Can the Knicks keep this up?

The offense is clearly better with Felton than it was with Lin; is it sustainable?

Updated: November 23, 2012, 12:15 PM ET
By Bradford Doolittle | Basketball Prospectus

KnicksMark L. Baer/US PresswireThe play of Raymond Felton and Jason Kidd has made life easy for Carmelo Anthony.

With the reigning Defensive Player of the Year in the middle and a coach who emphasizes that end of the floor, the New York Knicks were projected to field an elite defense this season. With changes elsewhere on the roster, particularly in the backcourt, we weren't so sure about the offense.

Until the Knicks found their stride in Mike Woodson's isolation-heavy offense late last season, their best defensive stretch came in early February, when Jeremy Lin emerged from obscurity to lead New York to seven straight wins. The Knicks resembled a Mike D'Antoni-coached team for the first time since Carmelo Anthony was acquired from the Denver Nuggets a year before.

Of course, Anthony and Amar'e Stoudemire were largely unavailable during the spree, and when they came back, D'Antoni was left to again fit square players into a round offense. And after losing six straight games to playoff-bound teams, five on the road, D'Antoni was gone. Woodson took over and remade the Knicks in his image, going 27-7 in his first 34 regular-season games. He never did find a way to fit Anthony, Stoudemire and Lin together, however, as injuries deprived him of the opportunity to do so.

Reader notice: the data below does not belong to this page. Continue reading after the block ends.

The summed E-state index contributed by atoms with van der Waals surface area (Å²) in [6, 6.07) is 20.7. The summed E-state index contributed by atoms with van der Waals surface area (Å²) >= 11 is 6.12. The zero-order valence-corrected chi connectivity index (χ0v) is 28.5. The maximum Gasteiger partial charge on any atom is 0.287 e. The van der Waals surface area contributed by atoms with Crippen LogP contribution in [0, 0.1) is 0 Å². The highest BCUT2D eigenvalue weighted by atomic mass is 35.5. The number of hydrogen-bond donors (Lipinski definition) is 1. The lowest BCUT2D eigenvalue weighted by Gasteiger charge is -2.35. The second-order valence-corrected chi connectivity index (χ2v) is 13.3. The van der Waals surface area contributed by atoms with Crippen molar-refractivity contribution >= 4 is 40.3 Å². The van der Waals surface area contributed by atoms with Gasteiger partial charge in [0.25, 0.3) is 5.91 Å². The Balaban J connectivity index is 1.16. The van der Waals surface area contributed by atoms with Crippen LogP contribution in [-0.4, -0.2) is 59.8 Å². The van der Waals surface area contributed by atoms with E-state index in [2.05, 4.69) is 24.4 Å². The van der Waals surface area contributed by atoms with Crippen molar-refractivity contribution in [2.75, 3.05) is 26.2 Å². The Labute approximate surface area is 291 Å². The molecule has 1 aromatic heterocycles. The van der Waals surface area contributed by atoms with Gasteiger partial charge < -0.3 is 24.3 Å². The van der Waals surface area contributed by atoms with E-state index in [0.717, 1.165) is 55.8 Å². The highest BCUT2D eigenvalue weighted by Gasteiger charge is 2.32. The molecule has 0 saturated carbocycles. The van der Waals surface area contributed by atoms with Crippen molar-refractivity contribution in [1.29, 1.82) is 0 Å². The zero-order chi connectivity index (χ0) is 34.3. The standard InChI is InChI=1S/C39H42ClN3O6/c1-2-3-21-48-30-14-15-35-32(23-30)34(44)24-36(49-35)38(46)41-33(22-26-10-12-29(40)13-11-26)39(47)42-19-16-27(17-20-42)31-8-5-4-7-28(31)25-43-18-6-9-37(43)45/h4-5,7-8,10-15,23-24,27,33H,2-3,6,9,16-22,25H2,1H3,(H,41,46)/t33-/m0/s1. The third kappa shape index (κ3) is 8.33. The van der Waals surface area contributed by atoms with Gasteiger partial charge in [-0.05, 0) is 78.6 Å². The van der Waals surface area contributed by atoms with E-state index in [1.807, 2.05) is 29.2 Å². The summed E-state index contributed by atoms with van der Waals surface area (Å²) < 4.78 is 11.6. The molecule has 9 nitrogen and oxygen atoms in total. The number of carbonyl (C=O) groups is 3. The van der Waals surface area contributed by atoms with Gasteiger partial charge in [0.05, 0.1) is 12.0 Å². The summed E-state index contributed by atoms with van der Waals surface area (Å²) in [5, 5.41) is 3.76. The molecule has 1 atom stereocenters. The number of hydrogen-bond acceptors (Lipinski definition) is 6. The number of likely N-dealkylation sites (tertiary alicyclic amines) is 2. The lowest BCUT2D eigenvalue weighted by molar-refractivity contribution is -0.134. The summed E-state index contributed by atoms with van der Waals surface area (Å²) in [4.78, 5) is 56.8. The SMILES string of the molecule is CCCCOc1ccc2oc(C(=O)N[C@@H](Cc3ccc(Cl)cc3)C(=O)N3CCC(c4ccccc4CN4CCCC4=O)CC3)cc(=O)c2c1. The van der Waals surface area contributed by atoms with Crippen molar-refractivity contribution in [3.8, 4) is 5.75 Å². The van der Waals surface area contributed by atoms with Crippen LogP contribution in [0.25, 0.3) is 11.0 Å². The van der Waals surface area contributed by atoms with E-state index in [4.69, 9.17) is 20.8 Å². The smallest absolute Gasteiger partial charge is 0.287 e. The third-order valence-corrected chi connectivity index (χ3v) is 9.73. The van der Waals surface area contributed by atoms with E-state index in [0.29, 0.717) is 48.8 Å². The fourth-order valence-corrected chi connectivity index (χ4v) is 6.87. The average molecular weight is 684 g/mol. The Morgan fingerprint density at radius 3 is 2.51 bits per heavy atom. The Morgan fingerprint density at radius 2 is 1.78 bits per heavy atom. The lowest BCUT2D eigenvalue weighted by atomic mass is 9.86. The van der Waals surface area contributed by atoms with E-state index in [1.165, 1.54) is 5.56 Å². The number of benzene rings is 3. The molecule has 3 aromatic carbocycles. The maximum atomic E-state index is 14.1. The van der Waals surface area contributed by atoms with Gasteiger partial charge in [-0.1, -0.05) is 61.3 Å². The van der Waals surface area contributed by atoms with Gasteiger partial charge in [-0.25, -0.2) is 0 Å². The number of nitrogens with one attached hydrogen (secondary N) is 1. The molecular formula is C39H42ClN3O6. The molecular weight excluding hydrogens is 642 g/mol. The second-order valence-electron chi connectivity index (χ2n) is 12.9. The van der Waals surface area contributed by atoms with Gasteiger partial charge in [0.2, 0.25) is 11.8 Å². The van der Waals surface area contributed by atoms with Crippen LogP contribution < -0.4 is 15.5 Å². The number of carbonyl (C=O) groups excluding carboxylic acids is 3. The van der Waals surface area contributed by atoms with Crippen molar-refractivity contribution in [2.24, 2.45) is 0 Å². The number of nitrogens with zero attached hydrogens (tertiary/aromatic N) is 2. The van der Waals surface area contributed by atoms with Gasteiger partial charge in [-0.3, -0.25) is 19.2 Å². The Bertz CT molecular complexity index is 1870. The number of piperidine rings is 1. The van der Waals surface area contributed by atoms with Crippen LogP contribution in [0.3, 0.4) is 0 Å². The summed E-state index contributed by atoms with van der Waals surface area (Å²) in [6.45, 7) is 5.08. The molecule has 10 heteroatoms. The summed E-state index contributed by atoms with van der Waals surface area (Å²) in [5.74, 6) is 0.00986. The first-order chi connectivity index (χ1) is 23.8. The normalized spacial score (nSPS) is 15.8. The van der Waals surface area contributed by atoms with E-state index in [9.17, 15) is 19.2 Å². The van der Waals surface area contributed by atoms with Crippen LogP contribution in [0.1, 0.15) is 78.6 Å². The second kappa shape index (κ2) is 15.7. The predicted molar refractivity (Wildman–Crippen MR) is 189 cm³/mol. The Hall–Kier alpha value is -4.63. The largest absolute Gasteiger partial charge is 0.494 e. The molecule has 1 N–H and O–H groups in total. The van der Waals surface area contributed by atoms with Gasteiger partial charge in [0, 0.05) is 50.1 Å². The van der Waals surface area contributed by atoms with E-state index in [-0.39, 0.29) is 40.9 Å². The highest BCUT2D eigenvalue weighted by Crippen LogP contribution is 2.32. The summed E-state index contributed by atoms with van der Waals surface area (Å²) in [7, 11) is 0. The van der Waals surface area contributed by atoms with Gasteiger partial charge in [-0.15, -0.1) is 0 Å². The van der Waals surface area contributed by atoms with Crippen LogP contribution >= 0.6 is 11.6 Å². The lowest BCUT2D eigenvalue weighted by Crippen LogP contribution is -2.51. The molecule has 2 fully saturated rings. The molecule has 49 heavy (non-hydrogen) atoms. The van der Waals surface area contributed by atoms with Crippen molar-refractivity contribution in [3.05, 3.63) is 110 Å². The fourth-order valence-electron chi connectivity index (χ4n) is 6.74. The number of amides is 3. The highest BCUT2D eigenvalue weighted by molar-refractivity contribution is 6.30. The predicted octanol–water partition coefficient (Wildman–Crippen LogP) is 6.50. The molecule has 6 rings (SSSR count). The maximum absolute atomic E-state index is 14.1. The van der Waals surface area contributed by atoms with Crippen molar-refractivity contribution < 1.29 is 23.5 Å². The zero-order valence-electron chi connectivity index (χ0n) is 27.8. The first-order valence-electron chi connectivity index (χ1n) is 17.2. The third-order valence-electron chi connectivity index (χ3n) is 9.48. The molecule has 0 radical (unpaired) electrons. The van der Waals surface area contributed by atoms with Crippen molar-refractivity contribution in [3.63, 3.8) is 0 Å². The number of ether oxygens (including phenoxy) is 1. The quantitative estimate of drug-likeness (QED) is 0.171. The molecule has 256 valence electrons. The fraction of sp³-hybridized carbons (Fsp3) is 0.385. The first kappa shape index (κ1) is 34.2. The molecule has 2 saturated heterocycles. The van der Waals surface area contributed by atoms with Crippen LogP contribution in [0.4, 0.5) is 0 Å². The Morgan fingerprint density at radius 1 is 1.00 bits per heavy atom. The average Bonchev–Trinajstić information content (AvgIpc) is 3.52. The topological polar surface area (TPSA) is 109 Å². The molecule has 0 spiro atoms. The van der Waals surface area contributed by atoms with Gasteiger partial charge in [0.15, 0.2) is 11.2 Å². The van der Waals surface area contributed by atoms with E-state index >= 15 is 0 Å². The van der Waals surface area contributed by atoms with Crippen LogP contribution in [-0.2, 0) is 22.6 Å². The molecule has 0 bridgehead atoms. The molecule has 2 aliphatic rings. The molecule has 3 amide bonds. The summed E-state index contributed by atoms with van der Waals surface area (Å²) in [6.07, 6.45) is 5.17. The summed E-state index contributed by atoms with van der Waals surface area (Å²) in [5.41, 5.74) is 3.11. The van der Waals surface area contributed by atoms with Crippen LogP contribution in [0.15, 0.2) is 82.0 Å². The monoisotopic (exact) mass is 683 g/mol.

There is no doubt that New York has been better off in the early going with Raymond Felton and Pablo Prigioni manning the point guard position, with Jason Kidd chipping in on the occasional possession when he's not burying catch-and-shoot 3s.

When Lin received the back-loaded offer sheet over the summer that eventually led to his move from the Knicks to the Houston Rockets, those in favor of matching the tender cited marketing and branding as reasons just as often as they did the basketball part of the equation. The finances? Since when did that matter to the Knicks?

As we've seen in the early going, Lin is still a developing player who needs to improve his decision-making off the pick-and-roll and how to play without the ball in his hands. The latter part of that will be a key to his ability to fit long-term with James Harden in the Houston backcourt and might have also contributed to New York's decision to let him walk.

There is no doubt that New York has been better off in the early going with Raymond Felton and Pablo Prigioni manning the point guard position, with Jason Kidd chipping in on the occasional possession when he's not burying catch-and-shoot 3s.

Simply put, Felton has performed better this season for the Knicks than Lin has on the Rockets. Let's take a closer look.


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